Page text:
Clydesdales No Longer On Tap at Budweiser; Citigroup’s Lack of Discipline Cost $15M; Saks Fifth Avenue Gets a Luxe New Mortgage

Put out to pasture…

Image courtesy of dan/

Image courtesy of dan/

The unemployment numbers may be going down lately but you can add the Budweiser Clydesdales to the list  of people – or in this case, animals – who need to brush up on their LinkedIn skills. The iconic horses, who have graced Budweiser holiday commercials since 1987 apparently haven’t been puling their weight to attract a hipper, younger beer-guzzling demographic. In fact, 44% of 21-27 year old beer drinkers/guzzlers have never even (gasp!) tried Budwesier. Can you even stand it? So the beer company will now trek out to college towns for food festivals and host parties to increase in order to woo that elusive younger, hipper crowd. As for any new ad campaigns, Budwesier will substitute Cydesdales for millenials who will stare back into the camera as they poignantly utter: “If you could grab a Bud with any of your friends these holidays, who would it be?” I’d say a Clydesdale.

Fined and fine…

Image courtesy of Stuart Miles/

Image courtesy of Stuart Miles/

Citigroup has to pay even more fines. Again. Except this time those fines have nothing to do with its dubious role in the housing collapse and fiscal nightmare of 2008. The Financial Industry Regulatory Authority, or as the cool kids say, FINRA, has fined Citigroup $15 million because the bank didn’t do enough to prevent and deter its analysts from engaging in all kinds of questionable activities. Which all sounds way more provocative than it is. From January 2005 to February 2014 Citigroup issued about 100 warnings to analysts for doing things they were’t supposed to do. Issuing those warnings was clearly the responsible thing to do. Except that there was way too much between the warning until disciplinary action took place. But then, it seems, Citi was wee bit too soft in punishing the offenders, which is perhaps why the analysts kept repeating their dubious actions. In one instance, equity research analysts hosted a dinner for employees and clients (mind you, I was not invited) where the hosts/analysts discussed their stock picks. I’m sure the topic made for fabulous dinner conversation, however the discussed stock picks did not jive with all the research conducted by the hosts/analysts. That was, of course, just one of the many (many) examples of breaches for which Citi was fined. Naturally, the bank preferred not to offer any comments on the matter except to say ,”We are pleased to have resolved and put this matter behind us.” I’ll bet. And rest assured that $15 million will do nothing to thwart Citigroup’s holiday shopping.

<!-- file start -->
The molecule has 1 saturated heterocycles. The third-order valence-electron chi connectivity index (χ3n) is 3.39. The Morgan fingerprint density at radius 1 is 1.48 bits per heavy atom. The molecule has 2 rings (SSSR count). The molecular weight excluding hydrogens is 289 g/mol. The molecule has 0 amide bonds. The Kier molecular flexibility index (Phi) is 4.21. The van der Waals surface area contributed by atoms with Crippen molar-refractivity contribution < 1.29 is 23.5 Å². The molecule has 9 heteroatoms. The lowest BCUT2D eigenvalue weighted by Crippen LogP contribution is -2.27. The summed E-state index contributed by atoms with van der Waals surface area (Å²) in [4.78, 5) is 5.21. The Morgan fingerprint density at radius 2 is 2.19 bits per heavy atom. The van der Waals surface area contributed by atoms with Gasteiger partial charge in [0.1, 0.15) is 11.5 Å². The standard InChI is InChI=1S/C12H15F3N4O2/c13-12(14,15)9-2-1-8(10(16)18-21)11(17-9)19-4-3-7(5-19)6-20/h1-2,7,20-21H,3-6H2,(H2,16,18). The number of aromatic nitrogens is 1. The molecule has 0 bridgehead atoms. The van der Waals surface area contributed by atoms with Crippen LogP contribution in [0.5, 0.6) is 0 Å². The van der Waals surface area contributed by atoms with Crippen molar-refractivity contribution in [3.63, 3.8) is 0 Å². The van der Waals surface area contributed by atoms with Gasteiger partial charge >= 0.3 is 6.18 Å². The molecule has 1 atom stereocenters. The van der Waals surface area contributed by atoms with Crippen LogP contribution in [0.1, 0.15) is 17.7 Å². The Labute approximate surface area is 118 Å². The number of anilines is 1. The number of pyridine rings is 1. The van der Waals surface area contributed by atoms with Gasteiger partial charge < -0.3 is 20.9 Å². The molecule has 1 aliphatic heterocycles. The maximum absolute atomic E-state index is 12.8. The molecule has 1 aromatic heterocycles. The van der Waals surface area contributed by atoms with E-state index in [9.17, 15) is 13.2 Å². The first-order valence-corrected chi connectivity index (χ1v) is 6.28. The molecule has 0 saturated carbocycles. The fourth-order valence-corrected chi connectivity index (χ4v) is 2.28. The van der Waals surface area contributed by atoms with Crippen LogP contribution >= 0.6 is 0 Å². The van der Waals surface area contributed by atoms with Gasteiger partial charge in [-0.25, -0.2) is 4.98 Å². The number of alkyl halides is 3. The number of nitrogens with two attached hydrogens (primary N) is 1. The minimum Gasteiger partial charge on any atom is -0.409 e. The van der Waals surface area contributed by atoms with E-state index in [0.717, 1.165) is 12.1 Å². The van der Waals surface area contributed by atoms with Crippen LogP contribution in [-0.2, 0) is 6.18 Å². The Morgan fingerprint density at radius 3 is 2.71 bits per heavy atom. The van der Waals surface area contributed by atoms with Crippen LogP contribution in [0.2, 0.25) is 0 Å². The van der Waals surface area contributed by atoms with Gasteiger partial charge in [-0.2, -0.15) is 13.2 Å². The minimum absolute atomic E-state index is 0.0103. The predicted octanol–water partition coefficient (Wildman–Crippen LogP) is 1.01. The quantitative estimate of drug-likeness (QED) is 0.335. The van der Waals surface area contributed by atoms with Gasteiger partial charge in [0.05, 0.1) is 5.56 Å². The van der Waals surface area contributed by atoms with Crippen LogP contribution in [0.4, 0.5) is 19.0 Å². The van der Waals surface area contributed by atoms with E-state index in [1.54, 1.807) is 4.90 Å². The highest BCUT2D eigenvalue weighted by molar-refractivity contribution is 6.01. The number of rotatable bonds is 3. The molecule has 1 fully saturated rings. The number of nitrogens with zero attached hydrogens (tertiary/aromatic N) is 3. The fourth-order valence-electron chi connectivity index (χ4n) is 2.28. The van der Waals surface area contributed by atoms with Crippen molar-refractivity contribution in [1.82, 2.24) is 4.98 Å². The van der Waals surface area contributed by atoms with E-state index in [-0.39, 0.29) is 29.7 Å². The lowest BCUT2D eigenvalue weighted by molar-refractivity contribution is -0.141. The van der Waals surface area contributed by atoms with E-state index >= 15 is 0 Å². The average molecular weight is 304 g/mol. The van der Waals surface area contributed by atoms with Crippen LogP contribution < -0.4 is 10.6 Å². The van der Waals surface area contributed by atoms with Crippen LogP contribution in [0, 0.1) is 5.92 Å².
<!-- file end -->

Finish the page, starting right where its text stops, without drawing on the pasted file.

Is a luxury refi an oxymoron?

Image courtesy of Stuart Miles/

Image courtesy of Stuart Miles/

Many people today refinance their mortgages and Saks Fifth Avenue is no different. Okay, it’s a lot different but I digress. Hudson Bay, the company that owns the luxury retailer, took out a 20 year mortgage for its flagship store conveniently located right on New York City’s Fifth Avenue to the whopping tune of $1.25 billion. Next year the store is getting a $250 million renovation.The building, however is valued at $3.7 billion. If that doesn’t scream prime real estate I don’t know what does. Did I mention that Hudson Bay paid $2.9 billion for the entire chain? How very lucky for them.

One response to “Clydesdales No Longer On Tap at Budweiser; Citigroup’s Lack of Discipline Cost $15M; Saks Fifth Avenue Gets a Luxe New Mortgage

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